The Senate gave full approval in a 43-3 vote Wednesday evening to name the Quarter Horse as Oklahoma’s official state horse.
Authored by Sen. Blake “Cowboy” Stephens, House Bill 3261 adds to the list another icon to instill state pride and ownership in all Oklahomans, joining the state steak, state bird, and even the state monument – the Tulsa Driller – which was modeled after Stephens’ father, who was also the project superintendent.
“This legislation is very near and dear to my heart,” Stephens said. “Our state was built upon the western heritage and lifestyle of our ancestors and naming a state horse pays tribute to the cowboys, Native Americans, pioneers and others who built Oklahoma. There’s no better way to honor our past while still looking toward the future than enshrining the Quarter Horse as our state’s horse.”
The American Quarter Horse is one of the oldest recognized horse breeds in the country, dating back to the 1660s and a known descendant of the Colonial Spanish Mustang, which has major ties to Oklahoma’s tribal community. The state is home to more registered Quarter Horses per capita than any other in the nation and boasts more than 33,000 registered owners.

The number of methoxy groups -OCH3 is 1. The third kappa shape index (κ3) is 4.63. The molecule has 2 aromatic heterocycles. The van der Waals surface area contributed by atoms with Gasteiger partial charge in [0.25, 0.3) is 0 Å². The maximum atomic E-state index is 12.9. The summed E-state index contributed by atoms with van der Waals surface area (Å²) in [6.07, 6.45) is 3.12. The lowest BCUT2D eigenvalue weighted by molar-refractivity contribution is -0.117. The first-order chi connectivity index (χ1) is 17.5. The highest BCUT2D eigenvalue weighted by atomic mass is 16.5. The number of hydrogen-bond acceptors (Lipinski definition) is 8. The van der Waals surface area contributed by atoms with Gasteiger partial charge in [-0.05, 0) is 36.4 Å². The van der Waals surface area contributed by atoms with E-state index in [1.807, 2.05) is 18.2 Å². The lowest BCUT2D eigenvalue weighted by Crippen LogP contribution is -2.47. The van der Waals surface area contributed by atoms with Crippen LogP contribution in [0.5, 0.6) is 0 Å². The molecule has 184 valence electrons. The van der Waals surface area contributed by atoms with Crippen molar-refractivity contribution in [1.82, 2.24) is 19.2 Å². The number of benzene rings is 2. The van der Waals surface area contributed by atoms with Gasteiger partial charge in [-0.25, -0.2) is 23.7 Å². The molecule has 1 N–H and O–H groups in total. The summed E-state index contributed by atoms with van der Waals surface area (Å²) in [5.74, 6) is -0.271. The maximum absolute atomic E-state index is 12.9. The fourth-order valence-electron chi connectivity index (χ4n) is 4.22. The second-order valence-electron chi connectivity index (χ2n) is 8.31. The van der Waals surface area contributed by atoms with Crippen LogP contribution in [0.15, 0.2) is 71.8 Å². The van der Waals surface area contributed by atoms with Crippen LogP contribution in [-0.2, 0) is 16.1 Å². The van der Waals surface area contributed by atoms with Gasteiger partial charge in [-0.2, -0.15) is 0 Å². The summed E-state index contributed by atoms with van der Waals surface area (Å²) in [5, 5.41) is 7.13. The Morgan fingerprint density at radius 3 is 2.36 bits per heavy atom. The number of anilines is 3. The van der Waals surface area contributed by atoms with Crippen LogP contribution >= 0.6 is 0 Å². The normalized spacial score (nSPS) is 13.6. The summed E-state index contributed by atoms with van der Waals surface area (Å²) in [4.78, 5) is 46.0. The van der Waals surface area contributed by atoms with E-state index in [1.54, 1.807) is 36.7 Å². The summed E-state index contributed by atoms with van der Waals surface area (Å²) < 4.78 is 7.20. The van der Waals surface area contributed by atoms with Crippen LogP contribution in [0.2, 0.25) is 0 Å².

The Quarter Horse industry is also an economic boon in the state. Known as the horse show capital of the world, Oklahoma is host to more than a dozen national and world championship horse shows each year, attracting horsemen and women from across the globe. It’s been estimated that the 15 national and world-level shows hosted in Oklahoma City alone account for a $126.5 million economic impact.
When all aspects of the state’s horse industry are combined, a study by the Oklahoma Equine Alliance study found the Oklahoma horse industry accounts for a combined direct, indirect and induced effect of $3.6 billion and 35,000 full-time jobs.
“When you take into consideration that the roots of the American Quarter Horse began right here in our state, that we’re the horse show capital of the world and then tie in the economic impact this breed has in Oklahoma, it just makes sense to name the Quarter Horse as our state horse,” Stephens said. “I’m thrilled this measure is headed to the governor’s desk and thank my colleagues for their support.”
Rep. Randy Randleman, R-Eufaula, was the House principal author.
“This legislation was requested by a very special constituent, my granddaughter, Julianne, several years ago after she realized Oklahoma did not have a state horse,” Randleman said. “I’m thrilled to see this designation cross the finish line so we can recognize the valuable role the American Quarter Horse has had in our state history.”